Yet if when contacted by someone who appears distressed, confused about their sexual identity or relationships you attribute it to anything other than insepant or emerging homosexuality you can very readily be labelled a bigot and a homophobe. Raise your kids with an expectation of heterosexual orientation, like each of their parents, and you could be considered a bigot. State that it is not within the nature of the overwhelming majority of the population, anywhere, and you'll be branded either a bigot or a homophobe.
    It does seem like you feel lots of people are forced and seduced into homosexuality. Maybe I've lived a charmed life, but I haven't seen that, personally.

    Granted, I can't say that people are never forced into homosexuality (my personal experience is limited), but you seem to think it happens often enough to outweigh other concerns. I get a real sense of you finding homosexuality to be actively predatory by nature, and wonder where that is coming from. I sort of wish you could see all the boring, prosaic examples of "gay lifestyles" that I've seen. People living those kind of lives probably aren't the most visible or loudest, but they do exist and I suspect are the majority of the LGBT population.

    I think someone confused about their sexuality should be given space to think about it, neither rushed into trying things, nor stomped upon because they might not be heterosexual. Just talking to someone about any "homosexual urges" takes a lot of courage.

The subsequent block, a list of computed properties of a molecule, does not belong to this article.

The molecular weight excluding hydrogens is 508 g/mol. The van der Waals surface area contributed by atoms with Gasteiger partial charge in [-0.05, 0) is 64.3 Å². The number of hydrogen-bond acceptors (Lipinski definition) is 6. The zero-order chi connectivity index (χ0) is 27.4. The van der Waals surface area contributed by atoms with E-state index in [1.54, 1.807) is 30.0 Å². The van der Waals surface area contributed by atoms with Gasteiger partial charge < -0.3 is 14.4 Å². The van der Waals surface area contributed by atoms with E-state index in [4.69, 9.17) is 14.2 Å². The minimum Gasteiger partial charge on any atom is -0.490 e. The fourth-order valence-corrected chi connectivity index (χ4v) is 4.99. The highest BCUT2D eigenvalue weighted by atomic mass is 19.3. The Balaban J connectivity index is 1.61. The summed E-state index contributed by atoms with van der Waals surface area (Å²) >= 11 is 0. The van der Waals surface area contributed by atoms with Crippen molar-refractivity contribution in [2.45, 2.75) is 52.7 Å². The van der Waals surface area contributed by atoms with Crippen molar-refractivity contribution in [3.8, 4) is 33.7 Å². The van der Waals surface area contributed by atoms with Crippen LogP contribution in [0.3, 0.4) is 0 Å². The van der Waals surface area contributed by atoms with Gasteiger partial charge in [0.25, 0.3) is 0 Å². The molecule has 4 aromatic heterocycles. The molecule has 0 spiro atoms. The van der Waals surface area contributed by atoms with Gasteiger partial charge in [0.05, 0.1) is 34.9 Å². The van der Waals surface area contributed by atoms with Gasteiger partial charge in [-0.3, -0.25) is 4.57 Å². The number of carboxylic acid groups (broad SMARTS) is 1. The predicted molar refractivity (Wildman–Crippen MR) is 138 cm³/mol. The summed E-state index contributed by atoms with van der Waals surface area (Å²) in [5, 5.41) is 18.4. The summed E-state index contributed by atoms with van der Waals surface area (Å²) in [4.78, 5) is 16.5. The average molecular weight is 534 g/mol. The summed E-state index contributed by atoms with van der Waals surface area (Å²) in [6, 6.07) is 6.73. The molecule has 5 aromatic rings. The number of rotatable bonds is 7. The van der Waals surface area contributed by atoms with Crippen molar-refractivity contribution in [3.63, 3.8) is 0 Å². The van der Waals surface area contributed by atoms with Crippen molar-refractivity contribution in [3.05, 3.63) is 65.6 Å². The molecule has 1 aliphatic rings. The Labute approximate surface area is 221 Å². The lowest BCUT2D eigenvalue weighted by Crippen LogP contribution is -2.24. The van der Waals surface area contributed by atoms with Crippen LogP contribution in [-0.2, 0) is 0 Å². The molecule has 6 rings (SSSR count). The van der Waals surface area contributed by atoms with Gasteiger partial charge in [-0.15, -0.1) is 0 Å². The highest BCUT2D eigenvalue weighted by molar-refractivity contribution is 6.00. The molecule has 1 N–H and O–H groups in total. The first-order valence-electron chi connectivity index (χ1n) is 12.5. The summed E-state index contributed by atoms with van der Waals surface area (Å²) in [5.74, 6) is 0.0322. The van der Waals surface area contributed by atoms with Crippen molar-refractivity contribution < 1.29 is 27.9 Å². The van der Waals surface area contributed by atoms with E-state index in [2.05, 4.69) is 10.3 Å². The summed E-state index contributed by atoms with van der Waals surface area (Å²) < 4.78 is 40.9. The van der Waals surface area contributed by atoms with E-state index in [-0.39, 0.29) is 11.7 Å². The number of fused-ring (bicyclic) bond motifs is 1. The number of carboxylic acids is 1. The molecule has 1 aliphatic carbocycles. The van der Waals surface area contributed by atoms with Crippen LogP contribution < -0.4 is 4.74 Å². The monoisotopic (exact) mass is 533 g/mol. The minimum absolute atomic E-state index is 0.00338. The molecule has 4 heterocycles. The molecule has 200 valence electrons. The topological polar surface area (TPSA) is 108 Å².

I certainly wouldn't brand anyone who stated that an overwhelming majority of people are heterosexual as a bigot. And for a kid being a heterosexual is a reasonable thing to expect (seeing as you'll be right 90+% of the time). Still, that's different from making homosexuality a reason for social condemnation and ostracism, or thinking that such treatment is somehow necessary for the mental health of heterosexuals.

    It seems like on the one hand you are saying that your sexuality is fixed and has never been vulnerable (and I believe you, my experience of my own is the same). Yet you seem to feel like other heterosexuals are incredibly vulnerable to the predations of homosexuals and can be easily swayed toward being homosexual.

    Quote Originally Posted by Lark View Post
    That's why I think a boundary has been crossed from acknowledging its existence, from acceptance, to approval to actual promotion. That's as a matter of policy and fact. Personally I've never ever met a homosexual who did not say that they believed that all people were either bisexual or homosexual and that heterosexuality was just invented for breeding, switch the categories about a bit and you'll, again, be considered a bigot or a homophobe for saying so.
    Again, I disagree since I think most people are heterosexual, and I'm a homosexual myself. I don't rule out a percentage of people being truly bisexual, or there being cases of situational bisexuality/homosexuality (like in prisons). I still don't see actual promotion as "policy and fact," but maybe our standards of what qualifies as "promotion" differs, or maybe we are seeing a US vs UK split.

    Quote Originally Posted by Lark View Post
    Would you wish that the torment you mention be experienced by the vast majority of maturing young adults who arent homosexual or may never have so much as met a homosexual? What about people experiencing the label of bigot or phobic when in reality they dont care? I'm not personalising this, its a hypothetical or topical question BTW